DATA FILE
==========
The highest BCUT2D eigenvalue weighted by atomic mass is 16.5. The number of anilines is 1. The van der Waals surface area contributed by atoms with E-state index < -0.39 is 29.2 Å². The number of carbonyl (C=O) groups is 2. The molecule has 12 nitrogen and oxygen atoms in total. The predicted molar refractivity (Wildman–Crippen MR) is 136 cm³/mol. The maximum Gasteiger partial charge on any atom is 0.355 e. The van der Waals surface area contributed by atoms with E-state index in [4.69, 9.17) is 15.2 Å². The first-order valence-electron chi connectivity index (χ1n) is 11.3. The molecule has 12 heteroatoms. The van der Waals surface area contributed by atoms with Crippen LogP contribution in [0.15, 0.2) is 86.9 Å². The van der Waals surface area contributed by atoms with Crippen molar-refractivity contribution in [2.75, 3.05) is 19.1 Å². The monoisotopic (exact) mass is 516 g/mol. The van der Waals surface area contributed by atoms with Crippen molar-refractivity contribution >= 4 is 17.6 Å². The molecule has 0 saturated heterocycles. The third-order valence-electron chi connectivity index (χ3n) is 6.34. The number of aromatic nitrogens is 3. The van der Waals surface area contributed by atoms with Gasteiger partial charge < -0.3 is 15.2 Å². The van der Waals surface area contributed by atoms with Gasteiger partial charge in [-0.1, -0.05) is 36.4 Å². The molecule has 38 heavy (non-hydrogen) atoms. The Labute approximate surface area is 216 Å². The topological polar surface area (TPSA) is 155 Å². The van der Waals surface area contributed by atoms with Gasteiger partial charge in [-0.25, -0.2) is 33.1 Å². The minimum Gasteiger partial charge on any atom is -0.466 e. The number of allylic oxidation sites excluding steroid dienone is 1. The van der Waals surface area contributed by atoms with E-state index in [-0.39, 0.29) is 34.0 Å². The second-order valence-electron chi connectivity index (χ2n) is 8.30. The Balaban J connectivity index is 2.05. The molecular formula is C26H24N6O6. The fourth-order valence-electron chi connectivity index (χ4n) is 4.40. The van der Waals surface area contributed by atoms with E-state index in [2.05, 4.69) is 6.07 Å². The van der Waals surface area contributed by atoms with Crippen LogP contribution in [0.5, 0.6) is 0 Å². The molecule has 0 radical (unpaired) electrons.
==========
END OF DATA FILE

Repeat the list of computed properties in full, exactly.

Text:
The highest BCUT2D eigenvalue weighted by atomic mass is 16.5. The number of anilines is 1. The van der Waals surface area contributed by atoms with E-state index < -0.39 is 29.2 Å². The number of carbonyl (C=O) groups is 2. The molecule has 12 nitrogen and oxygen atoms in total. The predicted molar refractivity (Wildman–Crippen MR) is 136 cm³/mol. The maximum Gasteiger partial charge on any atom is 0.355 e. The van der Waals surface area contributed by atoms with E-state index in [4.69, 9.17) is 15.2 Å². The first-order valence-electron chi connectivity index (χ1n) is 11.3. The molecule has 12 heteroatoms. The van der Waals surface area contributed by atoms with Crippen LogP contribution in [0.15, 0.2) is 86.9 Å². The van der Waals surface area contributed by atoms with Crippen molar-refractivity contribution in [2.75, 3.05) is 19.1 Å². The monoisotopic (exact) mass is 516 g/mol. The van der Waals surface area contributed by atoms with Crippen molar-refractivity contribution >= 4 is 17.6 Å². The molecule has 0 saturated heterocycles. The third-order valence-electron chi connectivity index (χ3n) is 6.34. The number of aromatic nitrogens is 3. The van der Waals surface area contributed by atoms with Gasteiger partial charge < -0.3 is 15.2 Å². The van der Waals surface area contributed by atoms with Gasteiger partial charge in [-0.1, -0.05) is 36.4 Å². The molecule has 38 heavy (non-hydrogen) atoms. The Labute approximate surface area is 216 Å². The topological polar surface area (TPSA) is 155 Å². The van der Waals surface area contributed by atoms with Gasteiger partial charge in [-0.25, -0.2) is 33.1 Å². The minimum Gasteiger partial charge on any atom is -0.466 e. The number of allylic oxidation sites excluding steroid dienone is 1. The van der Waals surface area contributed by atoms with E-state index in [-0.39, 0.29) is 34.0 Å². The second-order valence-electron chi connectivity index (χ2n) is 8.30. The Balaban J connectivity index is 2.05. The molecular formula is C26H24N6O6. The fourth-order valence-electron chi connectivity index (χ4n) is 4.40. The van der Waals surface area contributed by atoms with E-state index in [2.05, 4.69) is 6.07 Å². The van der Waals surface area contributed by atoms with Crippen LogP contribution in [0.5, 0.6) is 0 Å². The molecule has 0 radical (unpaired) electrons.